• Associations. VSLAs are like a community bank, workers get together and begin to save money as a group. Each group has a leader, who is trained on the rules of how to run the VSLA and the group are given tips on ways to grow their income.

    Once set up, savers get interest on their savings; they can access their own money like any normal bank (although this one doesn’t have a building), and they can even request loans to start a small business if they want. They are proving a big hit.

  • 2,473

    workers signed up at Eastern Produce


    VSLA groups formed


    had no savings prior to the VSLAs


    savers are women


    have been able to use savings to buy a cell phone


    have been able to add iron sheeting to their houses for the first time


For the love of People

  • the savings
    route to a
    life upgrade

    Meet Charity Chiphwangwi, who works as a company clerk on Eastern Produce’s Eldorado Estate. After her husband stopped working, Charity became the sole earner of the household.

    Although able to support the family from day to day, her earnings were not enough to pay her children’s school fees and build a house of her own. This changed when Charity attended a meeting about the VSLA scheme. She saw the benefit of the scheme immediately, signed up and was elected secretary for the group.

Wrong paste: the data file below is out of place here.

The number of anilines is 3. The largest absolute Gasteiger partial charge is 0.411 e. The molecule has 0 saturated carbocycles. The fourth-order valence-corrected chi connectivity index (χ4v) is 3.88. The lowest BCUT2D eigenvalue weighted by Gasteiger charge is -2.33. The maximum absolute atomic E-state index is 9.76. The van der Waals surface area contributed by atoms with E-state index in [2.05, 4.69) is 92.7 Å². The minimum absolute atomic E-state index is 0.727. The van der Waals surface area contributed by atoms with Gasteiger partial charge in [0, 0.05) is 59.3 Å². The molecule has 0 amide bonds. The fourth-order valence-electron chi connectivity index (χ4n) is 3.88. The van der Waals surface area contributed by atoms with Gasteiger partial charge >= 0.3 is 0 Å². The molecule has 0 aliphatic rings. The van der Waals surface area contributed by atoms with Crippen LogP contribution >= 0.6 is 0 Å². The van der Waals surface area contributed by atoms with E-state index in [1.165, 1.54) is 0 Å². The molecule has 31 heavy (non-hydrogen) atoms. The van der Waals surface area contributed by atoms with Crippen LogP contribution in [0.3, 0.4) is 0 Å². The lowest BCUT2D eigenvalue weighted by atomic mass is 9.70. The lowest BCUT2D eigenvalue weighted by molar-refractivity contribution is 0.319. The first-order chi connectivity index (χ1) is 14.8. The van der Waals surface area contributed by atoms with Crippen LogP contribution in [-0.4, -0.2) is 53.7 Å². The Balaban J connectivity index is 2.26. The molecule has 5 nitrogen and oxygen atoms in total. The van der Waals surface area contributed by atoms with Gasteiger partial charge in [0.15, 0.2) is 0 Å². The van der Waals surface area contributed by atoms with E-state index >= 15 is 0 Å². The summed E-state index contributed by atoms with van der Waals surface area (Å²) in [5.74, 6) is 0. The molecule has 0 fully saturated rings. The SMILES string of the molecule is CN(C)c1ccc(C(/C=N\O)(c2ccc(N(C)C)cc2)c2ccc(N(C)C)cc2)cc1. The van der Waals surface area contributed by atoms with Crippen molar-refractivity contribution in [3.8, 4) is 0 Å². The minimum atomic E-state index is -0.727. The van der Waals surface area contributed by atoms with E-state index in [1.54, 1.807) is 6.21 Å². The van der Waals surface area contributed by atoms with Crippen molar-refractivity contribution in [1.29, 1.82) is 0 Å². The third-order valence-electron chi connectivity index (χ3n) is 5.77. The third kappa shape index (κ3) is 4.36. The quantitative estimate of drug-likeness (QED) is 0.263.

• Her first goal was to save enough money so that she could access a loan. With initial savings of MKW40,000, she borrowed MKW100,000 from the group, which she used as capital to start a business selling chitenge cloth.

    After one month of trading, Charity made a profit of MKW50,000, paid the outstanding amount on her daughter’s school fees, and bought the textbooks and stationery needed for school.

    She plans to spend the next profits on iron sheets for her house.

    “Because of the VSLA group, I now have a business of my own. I recommend for other workers who have not yet joined these groups that they should hurry and join the VSLA group because they are missing out on ways that they can upgrade their lives.”


For the love of People

  • seeds of a

  • In many rural communities where tea is grown, families’ diets are ofen based on one food type, which is maize. This, plus a few leafy vegetables are the main crops grown by communities surrounding our supplier Satemwa’s tea estates in Southern Malawi.